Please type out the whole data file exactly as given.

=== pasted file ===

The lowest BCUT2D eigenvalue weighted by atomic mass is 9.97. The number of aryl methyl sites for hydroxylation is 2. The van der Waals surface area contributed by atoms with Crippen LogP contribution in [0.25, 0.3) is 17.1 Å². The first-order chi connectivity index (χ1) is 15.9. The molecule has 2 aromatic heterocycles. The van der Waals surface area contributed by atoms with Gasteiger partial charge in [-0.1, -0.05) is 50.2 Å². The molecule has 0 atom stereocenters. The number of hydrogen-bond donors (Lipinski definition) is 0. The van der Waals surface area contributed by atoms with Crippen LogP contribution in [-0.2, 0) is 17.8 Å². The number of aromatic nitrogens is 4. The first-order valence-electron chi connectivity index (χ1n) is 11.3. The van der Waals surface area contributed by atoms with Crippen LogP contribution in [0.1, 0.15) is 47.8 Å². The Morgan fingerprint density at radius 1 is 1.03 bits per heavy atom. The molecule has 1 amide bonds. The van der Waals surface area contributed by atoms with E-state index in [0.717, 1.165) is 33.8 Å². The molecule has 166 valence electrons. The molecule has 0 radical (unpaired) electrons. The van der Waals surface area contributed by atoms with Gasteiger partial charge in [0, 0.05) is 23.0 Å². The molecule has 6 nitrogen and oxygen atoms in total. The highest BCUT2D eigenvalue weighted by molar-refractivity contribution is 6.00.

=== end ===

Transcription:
The lowest BCUT2D eigenvalue weighted by atomic mass is 9.97. The number of aryl methyl sites for hydroxylation is 2. The van der Waals surface area contributed by atoms with Crippen LogP contribution in [0.25, 0.3) is 17.1 Å². The first-order chi connectivity index (χ1) is 15.9. The molecule has 2 aromatic heterocycles. The van der Waals surface area contributed by atoms with Gasteiger partial charge in [-0.1, -0.05) is 50.2 Å². The molecule has 0 atom stereocenters. The number of hydrogen-bond donors (Lipinski definition) is 0. The van der Waals surface area contributed by atoms with Crippen LogP contribution in [-0.2, 0) is 17.8 Å². The number of aromatic nitrogens is 4. The first-order valence-electron chi connectivity index (χ1n) is 11.3. The van der Waals surface area contributed by atoms with Crippen LogP contribution in [0.1, 0.15) is 47.8 Å². The Morgan fingerprint density at radius 1 is 1.03 bits per heavy atom. The molecule has 1 amide bonds. The van der Waals surface area contributed by atoms with E-state index in [0.717, 1.165) is 33.8 Å². The molecule has 166 valence electrons. The molecule has 0 radical (unpaired) electrons. The van der Waals surface area contributed by atoms with Gasteiger partial charge in [0, 0.05) is 23.0 Å². The molecule has 6 nitrogen and oxygen atoms in total. The highest BCUT2D eigenvalue weighted by molar-refractivity contribution is 6.00.